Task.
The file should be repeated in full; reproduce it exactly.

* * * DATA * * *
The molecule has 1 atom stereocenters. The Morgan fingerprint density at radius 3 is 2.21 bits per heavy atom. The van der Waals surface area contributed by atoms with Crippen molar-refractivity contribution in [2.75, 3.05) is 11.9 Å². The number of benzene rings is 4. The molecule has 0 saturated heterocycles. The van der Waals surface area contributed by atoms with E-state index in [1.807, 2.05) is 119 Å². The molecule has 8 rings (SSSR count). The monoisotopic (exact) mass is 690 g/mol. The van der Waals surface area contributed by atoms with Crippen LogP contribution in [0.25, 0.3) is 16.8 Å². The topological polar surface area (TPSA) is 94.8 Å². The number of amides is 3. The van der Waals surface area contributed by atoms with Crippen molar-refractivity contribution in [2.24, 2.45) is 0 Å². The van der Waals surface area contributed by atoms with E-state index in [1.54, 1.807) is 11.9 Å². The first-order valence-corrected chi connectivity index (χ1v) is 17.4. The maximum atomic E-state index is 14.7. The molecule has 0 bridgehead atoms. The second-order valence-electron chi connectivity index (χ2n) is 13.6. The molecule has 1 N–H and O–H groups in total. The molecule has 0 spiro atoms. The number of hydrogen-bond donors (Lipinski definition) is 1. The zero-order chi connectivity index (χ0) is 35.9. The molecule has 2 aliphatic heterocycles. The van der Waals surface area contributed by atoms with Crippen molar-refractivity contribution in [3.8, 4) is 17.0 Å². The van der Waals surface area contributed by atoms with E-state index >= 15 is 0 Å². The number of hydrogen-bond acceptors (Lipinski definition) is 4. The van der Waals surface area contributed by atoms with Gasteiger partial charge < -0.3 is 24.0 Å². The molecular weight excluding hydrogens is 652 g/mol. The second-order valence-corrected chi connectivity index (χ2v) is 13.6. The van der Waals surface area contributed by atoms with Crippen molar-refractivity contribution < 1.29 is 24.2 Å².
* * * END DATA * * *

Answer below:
The molecule has 1 atom stereocenters. The Morgan fingerprint density at radius 3 is 2.21 bits per heavy atom. The van der Waals surface area contributed by atoms with Crippen molar-refractivity contribution in [2.75, 3.05) is 11.9 Å². The number of benzene rings is 4. The molecule has 0 saturated heterocycles. The van der Waals surface area contributed by atoms with E-state index in [1.807, 2.05) is 119 Å². The molecule has 8 rings (SSSR count). The monoisotopic (exact) mass is 690 g/mol. The van der Waals surface area contributed by atoms with Crippen LogP contribution in [0.25, 0.3) is 16.8 Å². The topological polar surface area (TPSA) is 94.8 Å². The number of amides is 3. The van der Waals surface area contributed by atoms with Crippen molar-refractivity contribution in [2.24, 2.45) is 0 Å². The van der Waals surface area contributed by atoms with E-state index in [1.54, 1.807) is 11.9 Å². The first-order valence-corrected chi connectivity index (χ1v) is 17.4. The maximum atomic E-state index is 14.7. The molecule has 0 bridgehead atoms. The second-order valence-electron chi connectivity index (χ2n) is 13.6. The molecule has 1 N–H and O–H groups in total. The molecule has 0 spiro atoms. The number of hydrogen-bond donors (Lipinski definition) is 1. The zero-order chi connectivity index (χ0) is 35.9. The molecule has 2 aliphatic heterocycles. The van der Waals surface area contributed by atoms with Crippen molar-refractivity contribution in [3.8, 4) is 17.0 Å². The van der Waals surface area contributed by atoms with E-state index >= 15 is 0 Å². The number of hydrogen-bond acceptors (Lipinski definition) is 4. The van der Waals surface area contributed by atoms with Gasteiger partial charge < -0.3 is 24.0 Å². The molecular weight excluding hydrogens is 652 g/mol. The second-order valence-corrected chi connectivity index (χ2v) is 13.6. The van der Waals surface area contributed by atoms with Crippen molar-refractivity contribution < 1.29 is 24.2 Å².